Friday, 4 July 2008

Myths for Malkioni

One of the many things I discussed over a beer at Tentacles this year was ILH-2: Under the Red Moon. If you're a Glorantha fan, there's a lot of useful information in this book about the workings of the Lunar religion and so on. Like my upcoming book, Heroes of Malkion, a fair chunk of the book consists of descriptions of the local cults. Now, on the whole, I was pleased with this as a set of cults, providing, as it does, a whole bunch of character options, and giving us an idea of who the Lunar gods are. The rules implementation seems a bit overly complicated to me, what with trying to merge theism, animism, and wizardry into one seemingly randomly assorted whole, but what cropped up in our discussion were the stories behind the various Immortals.

How could we make such stories interesting and entertaining? We have a good idea of many of the theist myths, and where to take their inspiration from, but the stories of most of the Lunar Immortals are rather different, since most of them used to be living people in historical time, not Gods from Before the Dawn. And, of course, the same question arises with the Malkioni saints. Where to get ideas from, without falling into the trap of endlessly repeating "Saint X was a carpenter/librarian/crocodile-wrangler who was very holy; now he is the Patron Saint of carpenters/librarians/crocodile-wranglers?"

Malkioni hagiography is rather different from the tales of Heortling deities and the like. And where better to get inspiration from it than real-world hagiography? The Catholic and Eastern Orthodox Churches have many, many saints, and they provide plenty of good ideas for how the Malkioni saints might work. The Patron Saints Index is a very useful online source, here, and one that I have often perused. There is a rich seam of mythology to be mined from Christian and other monotheist stories, and, on the whole, they have not been used much in Glorantha.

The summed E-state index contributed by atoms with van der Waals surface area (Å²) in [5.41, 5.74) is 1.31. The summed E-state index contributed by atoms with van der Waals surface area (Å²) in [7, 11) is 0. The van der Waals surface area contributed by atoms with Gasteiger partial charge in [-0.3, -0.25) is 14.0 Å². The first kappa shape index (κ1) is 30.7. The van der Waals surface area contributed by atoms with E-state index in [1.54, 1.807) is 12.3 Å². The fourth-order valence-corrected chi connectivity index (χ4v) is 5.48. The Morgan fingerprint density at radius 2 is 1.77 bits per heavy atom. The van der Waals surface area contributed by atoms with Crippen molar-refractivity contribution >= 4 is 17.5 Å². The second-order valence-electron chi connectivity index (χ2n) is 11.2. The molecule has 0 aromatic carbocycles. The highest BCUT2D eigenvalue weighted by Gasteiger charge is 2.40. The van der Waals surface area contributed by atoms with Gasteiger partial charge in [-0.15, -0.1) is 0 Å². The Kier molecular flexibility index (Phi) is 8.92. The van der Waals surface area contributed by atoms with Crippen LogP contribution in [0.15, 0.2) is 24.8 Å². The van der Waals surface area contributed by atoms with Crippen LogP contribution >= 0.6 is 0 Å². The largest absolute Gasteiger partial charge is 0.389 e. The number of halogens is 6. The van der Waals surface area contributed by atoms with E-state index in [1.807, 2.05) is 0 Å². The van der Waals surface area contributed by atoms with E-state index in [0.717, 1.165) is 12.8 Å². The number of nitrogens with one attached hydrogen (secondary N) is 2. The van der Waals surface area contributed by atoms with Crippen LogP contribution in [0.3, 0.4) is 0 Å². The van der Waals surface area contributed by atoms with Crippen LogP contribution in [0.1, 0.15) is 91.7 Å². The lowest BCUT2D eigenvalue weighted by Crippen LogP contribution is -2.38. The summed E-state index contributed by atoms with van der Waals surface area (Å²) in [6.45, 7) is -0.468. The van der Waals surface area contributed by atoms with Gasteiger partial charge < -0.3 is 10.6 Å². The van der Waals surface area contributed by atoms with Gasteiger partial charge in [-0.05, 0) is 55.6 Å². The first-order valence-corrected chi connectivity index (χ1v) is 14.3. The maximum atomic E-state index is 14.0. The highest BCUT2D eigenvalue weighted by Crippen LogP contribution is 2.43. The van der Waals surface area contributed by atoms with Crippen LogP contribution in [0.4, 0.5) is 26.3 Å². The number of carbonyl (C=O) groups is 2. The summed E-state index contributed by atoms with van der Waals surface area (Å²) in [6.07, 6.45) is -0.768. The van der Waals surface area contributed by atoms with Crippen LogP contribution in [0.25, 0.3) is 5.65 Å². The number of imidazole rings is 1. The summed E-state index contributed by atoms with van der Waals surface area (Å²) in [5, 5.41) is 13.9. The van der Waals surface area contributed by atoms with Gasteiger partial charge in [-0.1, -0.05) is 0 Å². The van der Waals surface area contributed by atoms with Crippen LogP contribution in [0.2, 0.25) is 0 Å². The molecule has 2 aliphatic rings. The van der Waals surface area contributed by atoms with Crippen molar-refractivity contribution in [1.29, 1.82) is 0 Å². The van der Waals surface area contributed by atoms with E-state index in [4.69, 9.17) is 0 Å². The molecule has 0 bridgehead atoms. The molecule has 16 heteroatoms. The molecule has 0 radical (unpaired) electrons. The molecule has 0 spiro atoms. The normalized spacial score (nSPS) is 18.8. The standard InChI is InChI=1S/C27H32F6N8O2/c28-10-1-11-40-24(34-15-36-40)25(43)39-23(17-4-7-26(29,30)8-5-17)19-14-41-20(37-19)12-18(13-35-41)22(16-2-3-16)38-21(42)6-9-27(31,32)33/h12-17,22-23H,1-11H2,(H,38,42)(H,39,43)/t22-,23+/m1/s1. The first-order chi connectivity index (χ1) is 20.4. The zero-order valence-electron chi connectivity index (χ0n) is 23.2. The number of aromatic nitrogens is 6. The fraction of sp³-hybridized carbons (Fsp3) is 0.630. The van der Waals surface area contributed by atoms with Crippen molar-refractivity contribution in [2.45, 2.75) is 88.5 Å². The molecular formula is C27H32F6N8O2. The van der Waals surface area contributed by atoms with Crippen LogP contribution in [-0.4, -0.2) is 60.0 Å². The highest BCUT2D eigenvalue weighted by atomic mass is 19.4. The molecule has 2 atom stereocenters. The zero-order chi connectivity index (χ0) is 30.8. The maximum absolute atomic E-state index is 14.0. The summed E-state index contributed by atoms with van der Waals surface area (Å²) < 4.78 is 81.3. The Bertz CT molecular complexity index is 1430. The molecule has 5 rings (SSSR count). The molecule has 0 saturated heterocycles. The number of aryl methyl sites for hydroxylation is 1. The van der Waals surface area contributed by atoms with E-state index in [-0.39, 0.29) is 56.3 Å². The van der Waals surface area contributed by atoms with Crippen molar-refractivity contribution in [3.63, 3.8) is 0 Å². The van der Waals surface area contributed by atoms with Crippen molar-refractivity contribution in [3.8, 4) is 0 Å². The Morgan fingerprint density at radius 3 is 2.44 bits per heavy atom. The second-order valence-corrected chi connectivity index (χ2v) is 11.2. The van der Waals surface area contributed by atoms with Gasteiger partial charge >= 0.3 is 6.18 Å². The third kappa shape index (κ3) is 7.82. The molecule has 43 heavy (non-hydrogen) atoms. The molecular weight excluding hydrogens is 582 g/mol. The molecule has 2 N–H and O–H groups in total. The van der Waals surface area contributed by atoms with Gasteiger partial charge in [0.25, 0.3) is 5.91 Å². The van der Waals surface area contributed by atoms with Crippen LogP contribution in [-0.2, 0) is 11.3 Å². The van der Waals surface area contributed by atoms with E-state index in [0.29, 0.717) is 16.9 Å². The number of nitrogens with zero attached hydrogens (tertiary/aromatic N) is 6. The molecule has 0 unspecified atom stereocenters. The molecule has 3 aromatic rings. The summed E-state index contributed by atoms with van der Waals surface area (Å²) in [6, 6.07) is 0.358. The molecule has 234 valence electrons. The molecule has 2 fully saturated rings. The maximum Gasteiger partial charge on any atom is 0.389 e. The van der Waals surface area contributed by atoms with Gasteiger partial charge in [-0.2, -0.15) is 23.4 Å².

That is not to say, of course, that you should lift the story whole from Catholic canon to Malkionism - the religions are very different, and we are trying to create fiction here, not to rip off a real-world source. But the themes can be very helpful, and we can put them into a Gloranthan context. This, hopefully, is what takes a saint cult from "hey, we need a saint for heralds" to something more interesting that feels a living part of Glorantha. It also allows us to show differences between different sects by having different types of story for saints with outwardly similar roles. For example, I made Saint Falerine, the patron saint of noblewomen in Hrestoli lands, very different from Saint Deelia, her Rokari counterpart. Falerine is more pro-active, with romantic elements in her story that fit the Hrestoli mindset, while Deelia is content to do as she's told, attaining sainthood through purity and duty.

It's also the case that quite a lot of Catholic saints, especially the early ones, died quite horribly. This too, is to me an interesting source of stories, with brave Malkioni worshippers fighting against the wicked Brithini, or whatever other enemies present themselves. There is a problem here, unfortunately, in that canonical Glorantha requires that Saints must have been powerful heroes in life (to forge the link with the hero plane), even if their eventual fate is martyrdom. So, none of those truly inspiring stories where someone becomes a saint precisely because they were willing to be martyred despite not being uber-powerful. But such is the framework that we have to work with when writing in what is, ultimately, somebody else's creation, and there's still plenty of room for some great stories of other types. Especially if, like Saint Deelia, the hero path that you took didn't involve the traditional smiting-of-thine-enemies.

Another point to remember is that they are saints; they have to be virtuous from somebody's point of view. (This is less of a problem for the Sorcerous Founders, of course). Just as Orlanth and Yelmalio and all the rest show the virtues of the pagan cultures, the Malkioni saints should do the same. Now, there's no reason why you can't have, say, a Patron Saint of Thieves. Christians do - he's called Saint Dismas, and even if you don't recognise the name, you'll recognise his story. (There's good old Saint Nicholas, too, but he's more of a Patron Saint Against Thieves). Indeed, Saint Osni the Penitent, in Kingdom of the Flamesword, is a patron saint of criminals in just this sense.

Hopefully, the saints described in Heroes of Malkion, and the further ones in the later books, provide a range of stories, from inspirational heroism, to romance, to miraculous deeds that showed new ways of living. My hope is that, after reading Heroes of Malkion, you'll not only remember that Saint Avlor is Patron Saint of Lost Causes, but remember why. Whether I'll succeed... well, I guess we'll find out later this year...

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